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Group A, Poster #063, Tectonic Geodesy

A statewide surface fault creep model for California derived from ARIA Sentinel-1 standard product interferograms

Gareth J. Funning, Simran S. Sangha, Marin Govorcin, & David Bekaert
Poster Image: 

Poster Presentation

2023 SCEC Annual Meeting, Poster #063, SCEC Contribution #13224 VIEW PDF
Fault creep – aseismic slip of faults in the brittle uppermost crust – is an important factor in assessing seismic hazards. The presence of creep on faults can reduce the amount of strain that accumulates on them that may drive future earthquakes, and may imply a frictional style that disfavors fault rupture in earthquakes.

The plate boundary zone in California is home to multiple strike-slip faults that exhibit creep. Here we present a first statewide InSAR-derived model of fault creep for the state produced using a uniform dataset and methodology. We use over 2300 standard Sentinel-1 Geocoded UNWrapped interferogram (GUNW) products from 9 Sentinel-1 tracks produced by the Ad...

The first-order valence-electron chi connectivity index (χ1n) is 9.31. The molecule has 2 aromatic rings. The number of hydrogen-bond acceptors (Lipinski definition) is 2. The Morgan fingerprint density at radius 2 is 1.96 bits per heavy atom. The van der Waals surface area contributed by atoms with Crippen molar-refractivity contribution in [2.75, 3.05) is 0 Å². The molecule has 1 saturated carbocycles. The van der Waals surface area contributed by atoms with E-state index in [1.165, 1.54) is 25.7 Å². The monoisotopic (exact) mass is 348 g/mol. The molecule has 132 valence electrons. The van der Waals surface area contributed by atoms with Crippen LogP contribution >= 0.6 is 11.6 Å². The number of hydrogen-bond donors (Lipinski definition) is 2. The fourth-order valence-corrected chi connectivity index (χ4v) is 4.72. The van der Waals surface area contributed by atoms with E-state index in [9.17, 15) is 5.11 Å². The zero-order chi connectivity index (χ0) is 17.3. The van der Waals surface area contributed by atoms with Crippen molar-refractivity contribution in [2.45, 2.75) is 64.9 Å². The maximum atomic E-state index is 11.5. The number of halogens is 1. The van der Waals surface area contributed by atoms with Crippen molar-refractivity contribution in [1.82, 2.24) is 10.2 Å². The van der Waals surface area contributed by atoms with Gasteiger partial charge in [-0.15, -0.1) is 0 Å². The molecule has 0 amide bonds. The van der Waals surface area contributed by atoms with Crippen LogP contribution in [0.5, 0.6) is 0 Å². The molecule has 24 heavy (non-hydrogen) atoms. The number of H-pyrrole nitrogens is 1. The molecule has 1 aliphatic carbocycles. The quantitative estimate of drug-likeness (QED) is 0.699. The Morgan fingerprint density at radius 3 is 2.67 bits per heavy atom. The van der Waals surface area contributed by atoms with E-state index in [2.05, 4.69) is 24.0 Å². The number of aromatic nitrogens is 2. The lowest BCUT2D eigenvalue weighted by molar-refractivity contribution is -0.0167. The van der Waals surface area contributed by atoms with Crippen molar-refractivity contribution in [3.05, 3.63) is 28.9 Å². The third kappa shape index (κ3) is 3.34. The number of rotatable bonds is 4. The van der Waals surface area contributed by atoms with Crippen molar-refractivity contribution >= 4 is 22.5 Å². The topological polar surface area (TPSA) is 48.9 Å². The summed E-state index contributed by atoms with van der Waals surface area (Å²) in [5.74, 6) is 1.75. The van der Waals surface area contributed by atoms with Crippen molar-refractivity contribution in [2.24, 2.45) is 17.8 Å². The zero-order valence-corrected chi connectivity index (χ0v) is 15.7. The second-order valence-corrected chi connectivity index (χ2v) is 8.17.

vanced Rapid Imaging and Analysis (ARIA) Center for Natural Hazards project from the period 2014-2020. These are stitched together using the open-source ARIA-tools software, and inverted to produce InSAR time series and velocity maps with the open-source MintPy software. Tropospheric noise is corrected using the GACOS service. We take strike-perpendicular profiles of our InSAR velocity data every 2 km along mapped Holocene active faults in California, and estimate ascending and descending velocity offsets across the fault for each one. We use these to invert for the fault-parallel offset rates (i.e. creep rates) and vertical surface offset rates for each profile, excluding sites that may be affected by nontectonic motions, such as groundwater hydrology or subsidence.

Our completed fault map covers 56 major strike-slip fault segments, 14 of which show robust indications of creep. Examples include creep along over 80% of the surface trace of the Maacama fault, creep at rates of 2-6 mm/yr along the Coachella segment of the San Andreas fault, creeping areas on the Concord-Green Valley-Hunting Creek fault, and the expected large amplitude creep signals on the central San Andreas, Calaveras and Hayward faults. In contrast, major faults such as the Garlock, Elsinore, Newport-Inglewood and the Eastern California shear zone faults, and the rupture zones of the 1857 and 1906 earthquakes on the San Andreas fault, show no significant creep.